Here are the total donations per state. Oregon had the largest number of donations, but the average donation amount amount was less than the other states.

National Average Donation Amount Per Person - Cyborg Reconstruction Fund

This map shows the average donations per person by state. Washington and New York had the largest donation amount per person, but less donations overall. California followed, due to some awesome people in Los Angeles and San Francisco.

National Donation Amount Per Location - Cyborg Reconstruction Fund

This map shows donations by location and amount.The size of the circle shows the total volume of money donated. The circles are set at 50% opacity, so many donations overlapping (in the case of Portland) create a more opaque circle.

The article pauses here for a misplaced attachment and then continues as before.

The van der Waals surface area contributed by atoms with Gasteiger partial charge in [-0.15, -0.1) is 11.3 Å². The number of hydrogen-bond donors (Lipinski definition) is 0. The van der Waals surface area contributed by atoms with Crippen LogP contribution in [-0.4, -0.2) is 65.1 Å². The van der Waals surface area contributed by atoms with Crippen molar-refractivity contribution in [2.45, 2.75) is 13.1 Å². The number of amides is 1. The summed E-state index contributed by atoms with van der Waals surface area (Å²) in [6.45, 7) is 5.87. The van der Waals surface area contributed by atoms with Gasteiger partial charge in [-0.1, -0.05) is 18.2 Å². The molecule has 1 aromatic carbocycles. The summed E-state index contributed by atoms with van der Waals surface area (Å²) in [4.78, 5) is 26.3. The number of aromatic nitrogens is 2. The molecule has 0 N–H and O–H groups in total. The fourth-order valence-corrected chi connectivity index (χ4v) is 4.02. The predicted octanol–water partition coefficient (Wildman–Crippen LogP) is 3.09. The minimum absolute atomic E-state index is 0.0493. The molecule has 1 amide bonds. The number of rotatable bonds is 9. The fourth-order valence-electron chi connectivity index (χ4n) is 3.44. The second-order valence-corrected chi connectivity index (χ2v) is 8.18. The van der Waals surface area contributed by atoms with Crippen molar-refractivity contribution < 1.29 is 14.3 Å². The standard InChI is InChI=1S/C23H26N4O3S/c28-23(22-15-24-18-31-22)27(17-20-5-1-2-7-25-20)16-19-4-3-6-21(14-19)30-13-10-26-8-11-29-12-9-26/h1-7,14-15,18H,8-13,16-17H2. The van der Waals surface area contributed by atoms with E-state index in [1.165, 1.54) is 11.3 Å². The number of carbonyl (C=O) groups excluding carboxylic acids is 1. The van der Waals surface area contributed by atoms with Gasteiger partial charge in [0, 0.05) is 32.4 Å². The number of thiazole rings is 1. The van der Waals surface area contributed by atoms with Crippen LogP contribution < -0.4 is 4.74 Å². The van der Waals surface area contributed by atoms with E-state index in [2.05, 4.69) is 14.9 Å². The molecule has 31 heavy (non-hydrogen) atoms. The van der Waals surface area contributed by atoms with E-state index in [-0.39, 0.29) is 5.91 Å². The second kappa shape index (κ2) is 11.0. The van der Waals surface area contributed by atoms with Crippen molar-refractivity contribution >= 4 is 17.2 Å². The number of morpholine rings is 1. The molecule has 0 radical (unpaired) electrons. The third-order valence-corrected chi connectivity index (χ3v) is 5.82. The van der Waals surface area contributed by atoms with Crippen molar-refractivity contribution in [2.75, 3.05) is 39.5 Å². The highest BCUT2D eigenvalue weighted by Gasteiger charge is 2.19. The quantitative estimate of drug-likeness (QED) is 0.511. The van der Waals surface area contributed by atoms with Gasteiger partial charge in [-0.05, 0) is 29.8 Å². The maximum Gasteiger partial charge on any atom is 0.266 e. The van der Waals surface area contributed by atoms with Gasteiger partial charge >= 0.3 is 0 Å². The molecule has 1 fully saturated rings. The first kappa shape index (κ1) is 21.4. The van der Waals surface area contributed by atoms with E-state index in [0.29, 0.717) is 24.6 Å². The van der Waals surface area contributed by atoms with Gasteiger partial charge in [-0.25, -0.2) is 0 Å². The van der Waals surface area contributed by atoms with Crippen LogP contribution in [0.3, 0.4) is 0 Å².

Portland Donation Amount by Location - Cyborg Reconstruction Fund

This map shows donations from Portland, Oregon. Portland had the highest number of donations, which makes a lot of sense. Portland is my local tech community! Everyone was kind and concerned about the injury. But there’s an issue on this map: circles float above people’s houses. This undermines personal data privacy. To fix this, the address data of donors was made ‘fuzzy’ in order to protect the confidential addresses of Paypal donors. The fuzziness was made by taking the latitude and longitude coordinates of each address and adding a random number to each.

Again, to everyone who has chipped in: thank you so much for all of your messages, your kindness and your support. The surgery actually cost more than twice the amount of the estimate that shown on the donation site. I applied for financial support from the hospital system, so things should turn out okay in the end. If it wasn’t for all of you, I wouldn’t have been able to pay the necessary bills required at the hospital. All of you made that possible. You helped purchase a walking boot, X-rays, appointments and checkups, local anesthesia, food, and pain medication. You got me through.